Int J Biol Sci 2017; 13(2):157-166. doi:10.7150/ijbs.17440 This issue Cite
1. Shenzhen Key Laboratory of Microbial Genetic Engineering, College of Life Sciences, Shenzhen University, Shenzhen, Guangdong, 518060, China.
2. Key Laboratory of Optoelectronic Devices and Systems of Ministry of Education and Guangdong Province, College of Optoelectronic Engineering, Shenzhen University, Shenzhen, Guangdong, 518060, China.
3. Department of Physiology, Shenzhen University Health Science Center, Shenzhen, Guangdong, 518000, China.
* These authors contributed equally to this work.
Myocytes withdraw from the cell cycle to differentiate during muscle development. Given the capacity of microRNAs (miRNAs) to regulate gene expression during development, we screened for miRNAs that were associated with muscle development. S-Poly(T) Plus analysis of 273 miRNAs in porcine longissimus dorsi muscles revealed 14 miRNAs that were strongly upregulated with age of postnatal muscle development in vivo, including miR-195 and miR-497. These two miRNAs were also strongly upregulated at late differentiation stages of mouse skeletal myoblast C2C12 cells, and demethylation treatment induced significant upregulation of miR-195/497. Manipulation of miR-195/497 expression resulted in dramatic changes in the proliferation and differentiation of C2C12 cells. We identified high-mobility group AT-hook 1 (Hmga1) mRNA as a highly conserved target of miR-195/497 in C2C12 myoblasts. Overexpression of miR-195/497 or Hmga1 silencing in C2C12 cells promoted myogenic differentiation. Moreover, we showed that miR-195/497 repressed Hmga1, which in turn downregulated one of the HMGA1 downstream targets Id3, whose inhibitory effect on myogenic differentiation is well established. Our study revealed a subset of potential development-associated miRNAs and suggests a novel regulatory axis for myogenesis in which miR-195/497 promote myogenic differentiation by repressing the HMGA1-Id3 pathway.
Keywords: miR-195/497, Hmga1, myoblast, skeletal muscle, differentiation, proliferation.
Pork is the most widely consumed meat in the world. In the field of biomedicine, pigs are anatomically and physiologically analogous to humans. Knowledge of muscle development in pigs is important to improve production and quality of pork and provides understanding of human muscle disease. Myogenesis is an important biological process in all stages of skeletal muscle growth [1, 2]. During myogenesis, myoblasts proliferate, withdraw from the cell cycle, and differentiate to form myotubes . Myogenesis is a tightly regulated process that is promoted mainly by basic helix-loop-helix (bHLH) factors including MyoD, myogenic factor 5, myogenin, E-proteins, and myocyte enhancer factor 2 (MEF2) . MicroRNAs (miRNAs) are involved in regulating various biological processes, including cell proliferation and differentiation, and the function of a subset of miRNAs during muscle development has been well established .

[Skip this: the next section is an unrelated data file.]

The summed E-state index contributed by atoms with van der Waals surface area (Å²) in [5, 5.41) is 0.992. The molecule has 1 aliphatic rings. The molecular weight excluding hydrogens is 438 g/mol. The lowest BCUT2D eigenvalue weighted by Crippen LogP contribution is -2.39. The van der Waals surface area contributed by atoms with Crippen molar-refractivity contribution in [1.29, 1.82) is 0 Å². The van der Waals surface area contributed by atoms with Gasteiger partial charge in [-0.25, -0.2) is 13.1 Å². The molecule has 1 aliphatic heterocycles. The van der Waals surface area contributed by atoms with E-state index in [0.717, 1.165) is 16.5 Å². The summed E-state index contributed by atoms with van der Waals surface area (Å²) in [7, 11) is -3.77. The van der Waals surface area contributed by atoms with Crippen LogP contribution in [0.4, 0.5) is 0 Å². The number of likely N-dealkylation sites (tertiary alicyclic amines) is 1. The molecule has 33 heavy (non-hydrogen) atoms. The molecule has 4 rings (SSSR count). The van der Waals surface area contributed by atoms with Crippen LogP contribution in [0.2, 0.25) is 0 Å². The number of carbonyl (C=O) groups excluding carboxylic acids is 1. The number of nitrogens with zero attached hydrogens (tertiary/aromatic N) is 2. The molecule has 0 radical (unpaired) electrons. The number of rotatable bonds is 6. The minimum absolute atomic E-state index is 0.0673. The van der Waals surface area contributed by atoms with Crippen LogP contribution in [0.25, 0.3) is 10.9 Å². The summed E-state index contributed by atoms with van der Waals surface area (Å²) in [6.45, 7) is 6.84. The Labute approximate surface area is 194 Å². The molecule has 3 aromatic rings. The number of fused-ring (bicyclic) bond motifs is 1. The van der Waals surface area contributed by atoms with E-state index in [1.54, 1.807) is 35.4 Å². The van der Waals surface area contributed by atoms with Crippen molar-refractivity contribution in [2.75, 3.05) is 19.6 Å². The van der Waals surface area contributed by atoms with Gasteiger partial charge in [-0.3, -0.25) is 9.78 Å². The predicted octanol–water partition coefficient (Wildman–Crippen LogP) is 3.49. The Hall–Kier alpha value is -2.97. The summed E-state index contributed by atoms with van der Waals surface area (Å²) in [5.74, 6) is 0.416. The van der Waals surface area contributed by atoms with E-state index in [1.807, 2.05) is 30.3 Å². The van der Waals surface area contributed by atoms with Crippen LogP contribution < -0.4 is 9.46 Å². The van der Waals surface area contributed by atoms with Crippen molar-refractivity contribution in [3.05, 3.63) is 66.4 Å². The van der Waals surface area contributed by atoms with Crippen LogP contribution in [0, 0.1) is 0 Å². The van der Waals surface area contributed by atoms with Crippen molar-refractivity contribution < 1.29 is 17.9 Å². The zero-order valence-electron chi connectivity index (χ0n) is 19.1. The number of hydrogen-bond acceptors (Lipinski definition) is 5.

Clearly, a complete understanding of the roles of miRNAs in myogenesis is imperative for elucidating skeletal muscle growth. In this study, we profiled the expression patterns of 273 miRNAs in longissimus dorsi muscle of pigs during postnatal growth and identified a set of development-associated miRNAs. Of these, miR-195 and miR-497 (hereafter called miR-195/497) were strongly upregulated in an age-dependent manner. MiR-195/497 are known cancer repressors that govern the expression of many cell-cycle-associated genes [6-8]. Recently, miR-195/497-mediated myogenic proliferation and renewal have been characterized during muscle development [9, 10]. Here, we revealed the role of miR-195/497 in myotube formation during myogenesis.
The high-mobility group A1 gene (Hmga1) is an architectural transcription factor that participates in various nuclear processes that modulate numerous biological processes, including myogenic differentiation [11, 12]. In this study, manipulating the activity of miR-195/497 showed that they regulate the Hmga1 expression in muscle cells. We found that in myoblasts, HMGA1 induced the expression of Id3, one of the major repressors of cell differentiation.
Human embryonic kidney cell lines HEK293T and mouse skeletal myoblast C2C12 cells were obtained from the American Type Culture Collection and maintained in Dulbecco's modified Eagle's medium (DMEM; Corning Cellgro, Manassas, VA, USA) containing 10% fetal bovine serum (FBS, Biowest, Nuaillè, France) in a humidified incubator with 5% CO2 at 37°C. Mouse C2C12 myoblasts were transferred to DMEM containing 2% horse serum (Gibco, Grand Island, NY, USA) to initiate differentiation and mimic normal myogenesis.